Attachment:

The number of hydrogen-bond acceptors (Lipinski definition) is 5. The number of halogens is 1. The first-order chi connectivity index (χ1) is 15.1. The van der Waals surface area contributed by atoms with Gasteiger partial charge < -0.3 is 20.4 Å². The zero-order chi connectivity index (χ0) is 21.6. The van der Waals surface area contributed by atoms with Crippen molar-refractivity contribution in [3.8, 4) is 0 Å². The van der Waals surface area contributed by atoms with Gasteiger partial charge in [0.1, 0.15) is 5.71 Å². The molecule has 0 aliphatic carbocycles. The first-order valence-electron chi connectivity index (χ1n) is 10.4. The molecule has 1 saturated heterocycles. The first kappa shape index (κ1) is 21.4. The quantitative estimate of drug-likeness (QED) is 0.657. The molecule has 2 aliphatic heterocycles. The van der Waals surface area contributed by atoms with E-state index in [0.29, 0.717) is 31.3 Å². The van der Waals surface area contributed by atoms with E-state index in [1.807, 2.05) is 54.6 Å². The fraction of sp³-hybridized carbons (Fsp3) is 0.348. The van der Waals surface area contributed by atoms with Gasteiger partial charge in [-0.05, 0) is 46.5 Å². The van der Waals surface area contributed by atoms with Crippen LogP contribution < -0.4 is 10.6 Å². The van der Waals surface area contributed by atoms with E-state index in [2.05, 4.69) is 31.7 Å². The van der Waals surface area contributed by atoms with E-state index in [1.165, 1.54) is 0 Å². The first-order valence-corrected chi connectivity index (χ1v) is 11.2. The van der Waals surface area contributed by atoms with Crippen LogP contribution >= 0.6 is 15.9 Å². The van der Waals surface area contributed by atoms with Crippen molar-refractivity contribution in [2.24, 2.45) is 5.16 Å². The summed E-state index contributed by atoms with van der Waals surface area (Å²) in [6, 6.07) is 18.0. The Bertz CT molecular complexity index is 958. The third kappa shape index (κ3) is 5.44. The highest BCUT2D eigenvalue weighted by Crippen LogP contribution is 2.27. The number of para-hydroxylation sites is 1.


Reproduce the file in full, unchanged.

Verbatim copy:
The number of hydrogen-bond acceptors (Lipinski definition) is 5. The number of halogens is 1. The first-order chi connectivity index (χ1) is 15.1. The van der Waals surface area contributed by atoms with Gasteiger partial charge < -0.3 is 20.4 Å². The zero-order chi connectivity index (χ0) is 21.6. The van der Waals surface area contributed by atoms with Crippen molar-refractivity contribution in [3.8, 4) is 0 Å². The van der Waals surface area contributed by atoms with Gasteiger partial charge in [0.1, 0.15) is 5.71 Å². The molecule has 0 aliphatic carbocycles. The first-order valence-electron chi connectivity index (χ1n) is 10.4. The molecule has 1 saturated heterocycles. The first kappa shape index (κ1) is 21.4. The quantitative estimate of drug-likeness (QED) is 0.657. The molecule has 2 aliphatic heterocycles. The van der Waals surface area contributed by atoms with E-state index in [0.29, 0.717) is 31.3 Å². The van der Waals surface area contributed by atoms with E-state index in [1.807, 2.05) is 54.6 Å². The fraction of sp³-hybridized carbons (Fsp3) is 0.348. The van der Waals surface area contributed by atoms with Gasteiger partial charge in [-0.05, 0) is 46.5 Å². The van der Waals surface area contributed by atoms with Crippen LogP contribution < -0.4 is 10.6 Å². The van der Waals surface area contributed by atoms with E-state index in [2.05, 4.69) is 31.7 Å². The van der Waals surface area contributed by atoms with E-state index in [1.165, 1.54) is 0 Å². The first-order valence-corrected chi connectivity index (χ1v) is 11.2. The van der Waals surface area contributed by atoms with Crippen LogP contribution >= 0.6 is 15.9 Å². The van der Waals surface area contributed by atoms with Crippen molar-refractivity contribution in [2.24, 2.45) is 5.16 Å². The summed E-state index contributed by atoms with van der Waals surface area (Å²) in [6, 6.07) is 18.0. The Bertz CT molecular complexity index is 958. The third kappa shape index (κ3) is 5.44. The highest BCUT2D eigenvalue weighted by Crippen LogP contribution is 2.27. The number of para-hydroxylation sites is 1.